Tania S. Zamuner

Learn More
This research explores the role of phonotactic probability in two-year-olds' production of coda consonants. Twenty-nine children were asked to repeat CVC non-words that were used as labels for pictures of imaginary animals. The CVC non-words were controlled for their phonotactic probabilities, neighbourhood densities, word-likelihood ratings, and contained(More)
This research examines phonological neighbourhoods in the lexicons of children acquiring English. Analyses of neighbourhood densities were done on children's earliest words and on a corpus of spontaneous speech, used to measure neighbours in the target language. Neighbourhood densities were analyzed for words created by changing segments in word-onset(More)
PURPOSE To examine the role of phonotactic probabilities at the onset of language development, in a new language (Dutch), while controlling for word position. METHOD Using a nonword imitation task, 64 Dutch-learning children (age 2;2-2;8 [years;months]) were tested on how they imitated segments in low- and high-phonotactic probability environments, in(More)
This research investigates children’s knowledge of how surface pronunciations of lexical items vary according to their phonological and morphological context. Dutch-learning children aged 2.5 and 3.5 years were tested on voicing neutralization and morphophonological alternations. For instance, voicing does not alternate between the pair [pɛt]∼[pɛtən](More)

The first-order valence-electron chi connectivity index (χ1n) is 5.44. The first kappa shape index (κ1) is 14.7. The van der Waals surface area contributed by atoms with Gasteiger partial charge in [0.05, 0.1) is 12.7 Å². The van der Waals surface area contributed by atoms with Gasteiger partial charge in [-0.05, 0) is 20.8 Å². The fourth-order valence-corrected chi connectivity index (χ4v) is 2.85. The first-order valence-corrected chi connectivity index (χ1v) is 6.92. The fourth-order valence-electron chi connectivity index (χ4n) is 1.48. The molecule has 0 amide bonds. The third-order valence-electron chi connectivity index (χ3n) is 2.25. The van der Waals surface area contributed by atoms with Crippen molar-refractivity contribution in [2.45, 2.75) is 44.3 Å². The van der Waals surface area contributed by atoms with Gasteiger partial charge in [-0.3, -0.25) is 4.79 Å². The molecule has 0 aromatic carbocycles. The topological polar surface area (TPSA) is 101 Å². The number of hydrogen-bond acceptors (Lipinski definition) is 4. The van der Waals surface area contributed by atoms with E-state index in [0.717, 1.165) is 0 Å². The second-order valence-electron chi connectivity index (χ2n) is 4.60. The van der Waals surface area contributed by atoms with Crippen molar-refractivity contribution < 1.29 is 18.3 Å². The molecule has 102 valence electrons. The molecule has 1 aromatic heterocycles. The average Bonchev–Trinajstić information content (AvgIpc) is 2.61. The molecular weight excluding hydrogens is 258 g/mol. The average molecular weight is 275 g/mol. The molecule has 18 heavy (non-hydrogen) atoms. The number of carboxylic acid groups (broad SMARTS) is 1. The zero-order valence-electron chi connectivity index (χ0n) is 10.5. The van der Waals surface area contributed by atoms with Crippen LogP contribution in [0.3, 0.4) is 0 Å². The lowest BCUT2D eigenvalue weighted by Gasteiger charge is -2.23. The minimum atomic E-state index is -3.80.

UNLABELLED Over the course of the first 2 years of life, infants are learning a great deal about the sound system of their native language. Acquiring the sound system requires the infant to learn about sounds and their distributions, sound combinations, and prosodic information, such as syllables, rhythm, and stress. These aspects of the phonological system(More)
A central component of language development is word learning. One characterization of this process is that language learners discover objects and then look for word forms to associate with these objects (Mcnamara, 1984; Smith, 2000). Another possibility is that word forms themselves are also important, such that once learned, hearing a familiar word form(More)
Taylor & Francis makes every effort to ensure the accuracy of all the information (the “Content”) contained in the publications on our platform. However, Taylor & Francis, our agents, and our licensors make no representations or warranties whatsoever as to the accuracy, completeness, or suitability for any purpose of the Content. Any opinions and views(More)
In this paper, we observe the productions of seven monolingual Portuguese children in order to account for the acquisition of Onset clusters in European Portuguese. The results will be compared with results from other languages, with a specific reference to the acquisition of Dutch. Although similar initial stages between the two groups of children were(More)
Infants’ Discrimination of Consonants: Interplay Between Word Position and Acoustic Saliency Stephanie L. Archer, Tania Zamuner, Kathleen Engel, Laurel Fais & Suzanne Curtin a Department of Psychology, University of Warwick b Department of Linguistics, University of Ottawa c Department of Psychology, University of Calgary d Department of Psychology,(More)